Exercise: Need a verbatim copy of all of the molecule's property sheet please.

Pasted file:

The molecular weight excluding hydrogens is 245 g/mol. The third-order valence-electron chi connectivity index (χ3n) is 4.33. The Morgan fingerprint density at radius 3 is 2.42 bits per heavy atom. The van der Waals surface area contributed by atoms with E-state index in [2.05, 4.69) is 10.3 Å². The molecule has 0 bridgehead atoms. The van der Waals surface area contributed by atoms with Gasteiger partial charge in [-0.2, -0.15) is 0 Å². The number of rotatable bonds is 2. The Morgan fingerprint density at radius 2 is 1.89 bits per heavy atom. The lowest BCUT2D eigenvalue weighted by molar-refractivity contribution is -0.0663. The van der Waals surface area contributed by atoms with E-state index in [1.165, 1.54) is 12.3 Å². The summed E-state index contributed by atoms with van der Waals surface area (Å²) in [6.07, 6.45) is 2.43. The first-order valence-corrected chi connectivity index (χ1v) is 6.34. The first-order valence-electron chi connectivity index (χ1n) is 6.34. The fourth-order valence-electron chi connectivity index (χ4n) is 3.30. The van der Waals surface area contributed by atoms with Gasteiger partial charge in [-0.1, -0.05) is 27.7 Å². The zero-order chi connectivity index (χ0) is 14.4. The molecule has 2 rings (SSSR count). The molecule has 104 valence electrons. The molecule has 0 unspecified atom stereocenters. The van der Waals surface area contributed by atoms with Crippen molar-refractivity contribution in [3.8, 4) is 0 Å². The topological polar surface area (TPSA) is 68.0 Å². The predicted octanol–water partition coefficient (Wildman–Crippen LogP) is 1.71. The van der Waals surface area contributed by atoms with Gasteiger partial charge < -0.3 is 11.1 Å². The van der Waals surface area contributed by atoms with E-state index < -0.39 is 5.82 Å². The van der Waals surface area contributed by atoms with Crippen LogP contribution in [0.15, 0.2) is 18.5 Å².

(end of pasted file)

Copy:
The molecular weight excluding hydrogens is 245 g/mol. The third-order valence-electron chi connectivity index (χ3n) is 4.33. The Morgan fingerprint density at radius 3 is 2.42 bits per heavy atom. The van der Waals surface area contributed by atoms with E-state index in [2.05, 4.69) is 10.3 Å². The molecule has 0 bridgehead atoms. The van der Waals surface area contributed by atoms with Gasteiger partial charge in [-0.2, -0.15) is 0 Å². The number of rotatable bonds is 2. The Morgan fingerprint density at radius 2 is 1.89 bits per heavy atom. The lowest BCUT2D eigenvalue weighted by molar-refractivity contribution is -0.0663. The van der Waals surface area contributed by atoms with E-state index in [1.165, 1.54) is 12.3 Å². The summed E-state index contributed by atoms with van der Waals surface area (Å²) in [6.07, 6.45) is 2.43. The first-order valence-corrected chi connectivity index (χ1v) is 6.34. The first-order valence-electron chi connectivity index (χ1n) is 6.34. The fourth-order valence-electron chi connectivity index (χ4n) is 3.30. The van der Waals surface area contributed by atoms with Gasteiger partial charge in [-0.1, -0.05) is 27.7 Å². The zero-order chi connectivity index (χ0) is 14.4. The molecule has 2 rings (SSSR count). The molecule has 104 valence electrons. The molecule has 0 unspecified atom stereocenters. The van der Waals surface area contributed by atoms with Crippen molar-refractivity contribution in [3.8, 4) is 0 Å². The topological polar surface area (TPSA) is 68.0 Å². The predicted octanol–water partition coefficient (Wildman–Crippen LogP) is 1.71. The van der Waals surface area contributed by atoms with Gasteiger partial charge < -0.3 is 11.1 Å². The van der Waals surface area contributed by atoms with E-state index < -0.39 is 5.82 Å². The van der Waals surface area contributed by atoms with Crippen LogP contribution in [0.15, 0.2) is 18.5 Å².